Soap Recipe Using 3 Grocery Store Oils

3 Oil Soap

Making homemade soap is fun and rewarding for me, however I don’t always have the time or money to shop for a long list of specialty oils. This is when a simple trip to the grocery store will suffice. You can make some very fine soap with oils found in most every grocery store.

The most difficult-to-find ingredients in this soap are the fragrance oil, which I usually find online, and the lye, which you can get at most hardware stores, but you may have to ask for it because lye is often kept in the back of the store due to its caustic nature.

This recipe uses three common oils: coconut oil (my favorite oil of all), Crisco, and olive oil. This is one of my favorite soap recipes because it uses common oils that can be easily found, and it achieves an awesome balance of key soap qualities including INS (“a measure of the physical qualities of the soap based on the SAP and iodine value” according to SoapCalc, and which some soap makers find very useful for recipes), hardness, conditioning, bubbliness, creaminess, and cleanliness.

Three Oil Soap Recipe


  • 11.4 oz. water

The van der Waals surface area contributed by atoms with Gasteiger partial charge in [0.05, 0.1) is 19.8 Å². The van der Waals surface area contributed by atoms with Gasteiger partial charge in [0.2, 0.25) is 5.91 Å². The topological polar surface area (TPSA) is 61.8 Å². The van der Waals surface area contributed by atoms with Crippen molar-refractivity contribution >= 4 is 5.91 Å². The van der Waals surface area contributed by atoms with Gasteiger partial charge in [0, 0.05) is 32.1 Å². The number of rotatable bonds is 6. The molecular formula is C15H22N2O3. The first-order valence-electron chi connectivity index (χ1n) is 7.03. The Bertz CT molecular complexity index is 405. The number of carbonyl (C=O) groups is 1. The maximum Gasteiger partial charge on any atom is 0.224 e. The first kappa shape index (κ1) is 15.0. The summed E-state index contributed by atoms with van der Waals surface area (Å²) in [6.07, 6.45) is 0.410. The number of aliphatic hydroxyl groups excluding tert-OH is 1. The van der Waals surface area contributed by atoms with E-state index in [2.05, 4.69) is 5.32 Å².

• 4.4 oz. lye
  • 12 oz coconut oil
  • 12 oz. new Crisco with palm
  • 6 oz. olive oil
  • 4 oz. fragrance oil

I used mint fragrance and mint tea for a little texture in mine (pictured above).

I let the KitchenAid run until a good trace is achieved.


  1. Slowly add the lye to the water.NOTE: it is very important that you follow safety precautions while handling lye!  Never add the water to the lye, always the other way around because lye is very caustic!  Also wear gloves, goggles, and a mask while handling lye because if the mixture touches the skin it will burn and the mixture releases fumes.
  2. Melt all three oils and mix them with a hand mixer or KitchenAid, which is what I use.
  3. Slowly add the lye to the oil mixture while stirring.
  4. Add the fragrance oil to the mixture.
  5. Mix all ingredients with a hand mixer or KitchenAid until the soap mixture has a nice trace.  “Trace” refers to the thickness of the mixture and once the mixture looks thick like pudding and is mixed well, with no shiny oil spots, then trace has been achieved.
  6. Pour the mixture into a soap mold.  My favorite is the Bramble Berry silicone mold.
  7. Allow at least 24 hours for the soap to harden.
  8. Once hardened, cut the soap and allow another day or so for the soap to continue to harden and dry.
My super awesome Bramble Berry soap cutter!

Once complete, enjoy!

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